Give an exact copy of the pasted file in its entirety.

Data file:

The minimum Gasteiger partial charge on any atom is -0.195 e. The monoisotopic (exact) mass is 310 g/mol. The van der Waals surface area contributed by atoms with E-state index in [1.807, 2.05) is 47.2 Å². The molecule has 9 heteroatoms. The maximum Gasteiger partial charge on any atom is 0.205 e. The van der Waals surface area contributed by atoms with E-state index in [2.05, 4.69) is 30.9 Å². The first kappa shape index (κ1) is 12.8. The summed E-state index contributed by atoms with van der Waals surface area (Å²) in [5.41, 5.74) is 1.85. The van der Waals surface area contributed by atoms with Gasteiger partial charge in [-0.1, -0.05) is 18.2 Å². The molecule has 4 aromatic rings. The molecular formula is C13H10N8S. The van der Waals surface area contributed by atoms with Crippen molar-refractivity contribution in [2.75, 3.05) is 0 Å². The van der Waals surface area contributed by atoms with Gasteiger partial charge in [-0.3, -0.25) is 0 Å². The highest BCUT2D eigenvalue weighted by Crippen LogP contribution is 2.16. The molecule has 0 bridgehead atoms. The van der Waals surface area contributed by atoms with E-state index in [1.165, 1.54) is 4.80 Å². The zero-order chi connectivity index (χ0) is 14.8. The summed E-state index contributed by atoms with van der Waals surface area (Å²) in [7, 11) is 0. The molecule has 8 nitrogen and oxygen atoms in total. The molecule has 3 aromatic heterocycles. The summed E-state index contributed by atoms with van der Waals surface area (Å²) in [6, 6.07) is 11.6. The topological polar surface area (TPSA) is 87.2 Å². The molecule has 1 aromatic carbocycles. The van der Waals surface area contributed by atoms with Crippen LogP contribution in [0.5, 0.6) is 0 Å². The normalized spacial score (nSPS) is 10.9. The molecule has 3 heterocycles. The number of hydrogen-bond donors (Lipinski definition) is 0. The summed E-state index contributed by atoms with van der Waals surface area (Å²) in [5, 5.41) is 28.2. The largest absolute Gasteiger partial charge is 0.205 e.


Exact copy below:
The minimum Gasteiger partial charge on any atom is -0.195 e. The monoisotopic (exact) mass is 310 g/mol. The van der Waals surface area contributed by atoms with E-state index in [1.807, 2.05) is 47.2 Å². The molecule has 9 heteroatoms. The maximum Gasteiger partial charge on any atom is 0.205 e. The van der Waals surface area contributed by atoms with E-state index in [2.05, 4.69) is 30.9 Å². The first kappa shape index (κ1) is 12.8. The summed E-state index contributed by atoms with van der Waals surface area (Å²) in [5.41, 5.74) is 1.85. The van der Waals surface area contributed by atoms with Gasteiger partial charge in [-0.1, -0.05) is 18.2 Å². The molecule has 4 aromatic rings. The molecular formula is C13H10N8S. The van der Waals surface area contributed by atoms with Crippen molar-refractivity contribution in [2.75, 3.05) is 0 Å². The van der Waals surface area contributed by atoms with Gasteiger partial charge in [-0.3, -0.25) is 0 Å². The highest BCUT2D eigenvalue weighted by Crippen LogP contribution is 2.16. The molecule has 0 bridgehead atoms. The van der Waals surface area contributed by atoms with E-state index in [1.165, 1.54) is 4.80 Å². The zero-order chi connectivity index (χ0) is 14.8. The summed E-state index contributed by atoms with van der Waals surface area (Å²) in [7, 11) is 0. The molecule has 8 nitrogen and oxygen atoms in total. The molecule has 3 aromatic heterocycles. The summed E-state index contributed by atoms with van der Waals surface area (Å²) in [6, 6.07) is 11.6. The topological polar surface area (TPSA) is 87.2 Å². The molecule has 1 aromatic carbocycles. The van der Waals surface area contributed by atoms with Crippen LogP contribution in [0.5, 0.6) is 0 Å². The normalized spacial score (nSPS) is 10.9. The molecule has 3 heterocycles. The number of hydrogen-bond donors (Lipinski definition) is 0. The summed E-state index contributed by atoms with van der Waals surface area (Å²) in [5, 5.41) is 28.2. The largest absolute Gasteiger partial charge is 0.205 e.